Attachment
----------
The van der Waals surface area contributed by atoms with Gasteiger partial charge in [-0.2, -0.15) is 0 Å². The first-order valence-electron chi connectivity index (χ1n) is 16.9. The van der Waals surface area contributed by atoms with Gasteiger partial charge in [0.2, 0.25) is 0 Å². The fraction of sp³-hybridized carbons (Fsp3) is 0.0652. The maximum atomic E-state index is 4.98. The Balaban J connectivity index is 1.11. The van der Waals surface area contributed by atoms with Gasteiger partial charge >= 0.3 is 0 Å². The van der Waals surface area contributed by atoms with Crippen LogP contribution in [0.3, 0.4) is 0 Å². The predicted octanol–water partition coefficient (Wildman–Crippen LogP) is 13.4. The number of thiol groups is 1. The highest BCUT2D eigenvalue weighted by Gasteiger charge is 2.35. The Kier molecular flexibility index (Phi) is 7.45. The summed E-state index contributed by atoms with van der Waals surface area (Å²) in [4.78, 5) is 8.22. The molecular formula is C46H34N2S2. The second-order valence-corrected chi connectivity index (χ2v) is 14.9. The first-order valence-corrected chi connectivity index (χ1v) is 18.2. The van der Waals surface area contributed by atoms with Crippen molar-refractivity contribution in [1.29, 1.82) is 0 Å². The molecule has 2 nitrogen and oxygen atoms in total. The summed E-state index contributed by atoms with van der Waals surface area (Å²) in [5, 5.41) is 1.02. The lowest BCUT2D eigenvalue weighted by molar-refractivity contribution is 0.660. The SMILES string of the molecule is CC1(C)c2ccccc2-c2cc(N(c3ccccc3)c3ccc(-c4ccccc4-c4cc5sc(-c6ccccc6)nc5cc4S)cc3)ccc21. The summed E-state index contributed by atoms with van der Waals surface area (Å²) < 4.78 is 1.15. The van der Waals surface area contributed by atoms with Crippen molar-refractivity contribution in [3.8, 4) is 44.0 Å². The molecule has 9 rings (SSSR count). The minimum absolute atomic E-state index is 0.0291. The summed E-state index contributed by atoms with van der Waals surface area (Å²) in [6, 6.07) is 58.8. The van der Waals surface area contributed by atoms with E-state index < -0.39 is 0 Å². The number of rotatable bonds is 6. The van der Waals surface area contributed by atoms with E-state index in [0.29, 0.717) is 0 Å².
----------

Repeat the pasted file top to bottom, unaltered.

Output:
The van der Waals surface area contributed by atoms with Gasteiger partial charge in [-0.2, -0.15) is 0 Å². The first-order valence-electron chi connectivity index (χ1n) is 16.9. The van der Waals surface area contributed by atoms with Gasteiger partial charge in [0.2, 0.25) is 0 Å². The fraction of sp³-hybridized carbons (Fsp3) is 0.0652. The maximum atomic E-state index is 4.98. The Balaban J connectivity index is 1.11. The van der Waals surface area contributed by atoms with Gasteiger partial charge >= 0.3 is 0 Å². The van der Waals surface area contributed by atoms with Crippen LogP contribution in [0.3, 0.4) is 0 Å². The predicted octanol–water partition coefficient (Wildman–Crippen LogP) is 13.4. The number of thiol groups is 1. The highest BCUT2D eigenvalue weighted by Gasteiger charge is 2.35. The Kier molecular flexibility index (Phi) is 7.45. The summed E-state index contributed by atoms with van der Waals surface area (Å²) in [4.78, 5) is 8.22. The molecular formula is C46H34N2S2. The second-order valence-corrected chi connectivity index (χ2v) is 14.9. The first-order valence-corrected chi connectivity index (χ1v) is 18.2. The van der Waals surface area contributed by atoms with Crippen molar-refractivity contribution in [1.29, 1.82) is 0 Å². The molecule has 2 nitrogen and oxygen atoms in total. The summed E-state index contributed by atoms with van der Waals surface area (Å²) in [5, 5.41) is 1.02. The lowest BCUT2D eigenvalue weighted by molar-refractivity contribution is 0.660. The SMILES string of the molecule is CC1(C)c2ccccc2-c2cc(N(c3ccccc3)c3ccc(-c4ccccc4-c4cc5sc(-c6ccccc6)nc5cc4S)cc3)ccc21. The summed E-state index contributed by atoms with van der Waals surface area (Å²) < 4.78 is 1.15. The van der Waals surface area contributed by atoms with Crippen molar-refractivity contribution in [3.8, 4) is 44.0 Å². The molecule has 9 rings (SSSR count). The minimum absolute atomic E-state index is 0.0291. The summed E-state index contributed by atoms with van der Waals surface area (Å²) in [6, 6.07) is 58.8. The van der Waals surface area contributed by atoms with E-state index < -0.39 is 0 Å². The number of rotatable bonds is 6. The van der Waals surface area contributed by atoms with E-state index in [0.29, 0.717) is 0 Å².